12. "But herein, Cunda, effacement should be practiced by you:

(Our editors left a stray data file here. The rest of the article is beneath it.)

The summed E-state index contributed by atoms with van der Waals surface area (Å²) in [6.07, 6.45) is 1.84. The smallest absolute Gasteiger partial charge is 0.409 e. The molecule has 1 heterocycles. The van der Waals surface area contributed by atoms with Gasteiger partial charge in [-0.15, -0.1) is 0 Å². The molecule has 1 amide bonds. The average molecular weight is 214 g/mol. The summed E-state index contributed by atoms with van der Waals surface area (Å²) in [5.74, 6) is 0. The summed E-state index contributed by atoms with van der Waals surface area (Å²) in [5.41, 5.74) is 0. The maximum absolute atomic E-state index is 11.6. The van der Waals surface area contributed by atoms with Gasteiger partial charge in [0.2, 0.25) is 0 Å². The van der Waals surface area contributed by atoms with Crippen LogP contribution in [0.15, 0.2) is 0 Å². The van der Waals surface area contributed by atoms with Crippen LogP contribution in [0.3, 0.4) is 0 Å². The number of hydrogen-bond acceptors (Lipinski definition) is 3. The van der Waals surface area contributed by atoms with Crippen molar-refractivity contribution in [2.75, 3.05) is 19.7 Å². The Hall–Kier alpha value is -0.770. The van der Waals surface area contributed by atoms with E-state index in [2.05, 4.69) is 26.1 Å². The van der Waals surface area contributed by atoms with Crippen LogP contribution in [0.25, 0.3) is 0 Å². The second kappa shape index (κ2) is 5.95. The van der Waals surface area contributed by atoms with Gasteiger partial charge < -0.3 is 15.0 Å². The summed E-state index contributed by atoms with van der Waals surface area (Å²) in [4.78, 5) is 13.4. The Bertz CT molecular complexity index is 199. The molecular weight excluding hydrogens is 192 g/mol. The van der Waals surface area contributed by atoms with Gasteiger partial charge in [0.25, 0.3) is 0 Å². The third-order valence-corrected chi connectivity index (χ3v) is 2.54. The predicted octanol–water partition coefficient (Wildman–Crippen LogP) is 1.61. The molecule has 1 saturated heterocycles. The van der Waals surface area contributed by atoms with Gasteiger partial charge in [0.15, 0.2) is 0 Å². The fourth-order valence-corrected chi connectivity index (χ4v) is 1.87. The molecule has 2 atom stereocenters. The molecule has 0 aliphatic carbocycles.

(1) Others will be harmful; we shall not be harmful here — thus effacement can be done. (2) Others will kill living beings; we shall abstain from killing living beings here — thus effacement can be done. (3) Others will take what is not given; we shall abstain from taking what is not given here — thus effacement can be done. (4) Others will be unchaste; we shall be chaste here — thus effacement can be done. (5) Others will speak falsehood; we shall abstain from false speech here — thus effacement can be done. (6) Others win speak maliciously; we shall abstain from malicious speech here — thus effacement can be done. (7) Others will speak harshly; we shall abstain from harsh speech here — thus effacement can be done. (8) Others will gossip; we shall abstain from gossip here — thus effacement can be done. (9) Others will be covetous; we shall not be covetous here — thus effacement can be done. (10) Others will have thoughts of ill will; we shall not have thoughts of ill will here — thus effacement can be done. (11) Others will have wrong views; we shall have right view here — thus effacement can be done. (12) Others will have wrong intention; we shall have right intention here — thus effacement can be done. (13) Others will use wrong speech; we shall use right speech here — thus effacement can be done. (14) Others will commit wrong actions; we shall do right actions here — thus effacement can be done. (15) Others will have wrong livelihood; we shall have right livelihood here — thus effacement can be done. (16) Others will make wrong effort; we shall make right effort here — thus effacement can be done. (17) Others will have wrong mindfulness; we shall have right mindfulness here — thus effacement can be done. (18) Others will have wrong concentration; we shall have right concentration here — thus effacement can be done. (19) Others will have wrong knowledge; we shall have right knowledge here — thus effacement can be done. (20) Others will have wrong deliverance; we shall have right deliverance here — thus effacement can be done. (21) Others will be overcome by sloth and torpor; we shall be free from sloth and torpor here — thus effacement can be done. (22) Others will be agitated; we shall be unagitated here — thus effacement can be done. (23) Others will be doubting; we shall be free from doubt here — thus effacement can be done. (24) Others will be angry; we shall not be angry here — thus effacement can be done. (25) Others will be hostile; we shall not be hostile here — thus effacement can be done. (26) Others will denigrate; we shall not denigrate here — thus effacement can be done. (27) Others will be domineering; we shall not be domineering here — thus effacement can be done. (28) Others will be envious; we shall not be envious here — thus effacement can be done. (29) Others will be jealous; we shall not be jealous here — thus effacement can be done. (30) Others will be fraudulent; we shall not be fraudulent here — thus effacement can be done. (31) Others will be hypocrites; we shall not be hypocrites here — thus effacement can be done. (32) Others will be obstinate; we shall not be obstinate here — thus effacement can be done. (33) Others will be arrogant; we shall not be arrogant here — thus effacement can be done. (34) Others will be difficult to admonish; we shall be easy to admonish here — thus effacement can be done. (35) Others will have bad friends; we shall have noble friends here — thus effacement can be done. (36) Others will be negligent; we shall be heedful here — thus effacement can be done. (37) Others will be faithless; we shall be faithful here — thus effacement can be done. (38) Others will be shameless; we shall be shameful here — thus effacement can be done. (39) Others will be without conscience; we shall have conscience here — thus effacement can be done. (40) Others will have no learning; we shall be learned here — thus effacement can be done. (41) Others will be idle; we shall be energetic here — thus effacement can be done. (42) Others will be lacking in mindfulness; we shall be established in mindfulness here — thus effacement can be done. (43) Others will be without wisdom; we shall be endowed with wisdom — thus effacement can be done. (44) Others will misapprehend according to their individual views, hold on to them tenaciously and not easily discard them; we shall not misapprehend according to individual views nor hold on to them tenaciously, but shall discard them with ease — thus effacement can be done.